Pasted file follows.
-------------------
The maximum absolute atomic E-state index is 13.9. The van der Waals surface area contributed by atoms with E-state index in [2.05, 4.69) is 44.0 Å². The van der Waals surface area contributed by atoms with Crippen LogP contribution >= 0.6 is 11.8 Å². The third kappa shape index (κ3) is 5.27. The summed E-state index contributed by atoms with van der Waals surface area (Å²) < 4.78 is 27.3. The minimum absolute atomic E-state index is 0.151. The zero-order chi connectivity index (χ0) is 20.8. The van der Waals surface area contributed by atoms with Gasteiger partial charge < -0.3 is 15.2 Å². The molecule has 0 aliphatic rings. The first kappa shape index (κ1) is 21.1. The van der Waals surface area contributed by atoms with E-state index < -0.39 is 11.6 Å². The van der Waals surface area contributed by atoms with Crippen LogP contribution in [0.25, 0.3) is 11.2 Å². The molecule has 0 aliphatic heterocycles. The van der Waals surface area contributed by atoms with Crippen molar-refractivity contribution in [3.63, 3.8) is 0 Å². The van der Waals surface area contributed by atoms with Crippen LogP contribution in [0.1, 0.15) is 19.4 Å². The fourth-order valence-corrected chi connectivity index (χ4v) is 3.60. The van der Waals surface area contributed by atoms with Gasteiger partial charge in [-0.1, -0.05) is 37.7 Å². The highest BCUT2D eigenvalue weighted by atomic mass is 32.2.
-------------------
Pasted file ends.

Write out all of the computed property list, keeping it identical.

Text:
The maximum absolute atomic E-state index is 13.9. The van der Waals surface area contributed by atoms with E-state index in [2.05, 4.69) is 44.0 Å². The van der Waals surface area contributed by atoms with Crippen LogP contribution >= 0.6 is 11.8 Å². The third kappa shape index (κ3) is 5.27. The summed E-state index contributed by atoms with van der Waals surface area (Å²) < 4.78 is 27.3. The minimum absolute atomic E-state index is 0.151. The zero-order chi connectivity index (χ0) is 20.8. The van der Waals surface area contributed by atoms with Gasteiger partial charge < -0.3 is 15.2 Å². The molecule has 0 aliphatic rings. The first kappa shape index (κ1) is 21.1. The van der Waals surface area contributed by atoms with E-state index < -0.39 is 11.6 Å². The van der Waals surface area contributed by atoms with Crippen LogP contribution in [0.25, 0.3) is 11.2 Å². The molecule has 0 aliphatic heterocycles. The van der Waals surface area contributed by atoms with Crippen molar-refractivity contribution in [3.63, 3.8) is 0 Å². The van der Waals surface area contributed by atoms with Crippen LogP contribution in [0.1, 0.15) is 19.4 Å². The fourth-order valence-corrected chi connectivity index (χ4v) is 3.60. The van der Waals surface area contributed by atoms with Gasteiger partial charge in [-0.1, -0.05) is 37.7 Å². The highest BCUT2D eigenvalue weighted by atomic mass is 32.2.